Today the ESF continues to contribute strongly to the development of the ERA. This involves partnering with research stakeholders and customers in leading successful projects and through a wide range of support services. We have an international and interdisciplinary team with deep understanding of science matters and research infrastructures across Europe, and we are providing that experience, along with forward thinking and planning, to all our members, partners, and customers, both public and private. We are currently engaged in over a dozen key projects including participation as Partner or Coordinator in the highly visible European Commission’s Graphene Flagship or in the inventory and web portal of European research infrastructures MERIL. We are also expanding our resource network of research expertise and talent by establishing the ESF Community of Experts. This network is reactivating the ESF network of international academics, science policy experts, key decision-makers and stakeholders across the European and global research landscape.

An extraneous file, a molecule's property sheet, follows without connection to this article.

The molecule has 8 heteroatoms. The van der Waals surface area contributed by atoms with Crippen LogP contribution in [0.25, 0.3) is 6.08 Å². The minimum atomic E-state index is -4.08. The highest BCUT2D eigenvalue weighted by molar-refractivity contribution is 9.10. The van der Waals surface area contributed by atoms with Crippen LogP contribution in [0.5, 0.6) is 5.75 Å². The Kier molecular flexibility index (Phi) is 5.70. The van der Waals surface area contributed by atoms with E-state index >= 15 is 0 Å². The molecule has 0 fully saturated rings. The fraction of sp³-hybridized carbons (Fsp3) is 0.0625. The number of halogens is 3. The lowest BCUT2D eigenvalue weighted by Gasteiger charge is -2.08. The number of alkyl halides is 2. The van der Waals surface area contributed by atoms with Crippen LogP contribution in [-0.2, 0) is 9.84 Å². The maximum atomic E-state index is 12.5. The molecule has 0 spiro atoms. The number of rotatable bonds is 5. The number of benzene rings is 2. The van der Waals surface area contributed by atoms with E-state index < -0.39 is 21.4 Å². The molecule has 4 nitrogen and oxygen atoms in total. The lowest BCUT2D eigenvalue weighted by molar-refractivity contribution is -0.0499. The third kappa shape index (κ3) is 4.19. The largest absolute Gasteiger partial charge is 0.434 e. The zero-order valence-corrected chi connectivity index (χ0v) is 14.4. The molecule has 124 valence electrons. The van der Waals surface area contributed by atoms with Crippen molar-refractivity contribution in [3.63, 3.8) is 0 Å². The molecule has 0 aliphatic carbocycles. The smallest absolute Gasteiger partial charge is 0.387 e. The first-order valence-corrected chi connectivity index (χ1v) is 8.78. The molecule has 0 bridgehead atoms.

Clearly one key challenge for all actors of research in the coming years will be the implementation of the next EU’s Framework Programme Horizon Europe. Like many other individuals and institutions ESF has been consulted and involved in the discussion concerning this programme. We have published recently a joint statement (4) with Euroscience and Initiative for Science in Europe (ISE) on the new “Mission-oriented Approach" (5) that Horizon Europe should follow.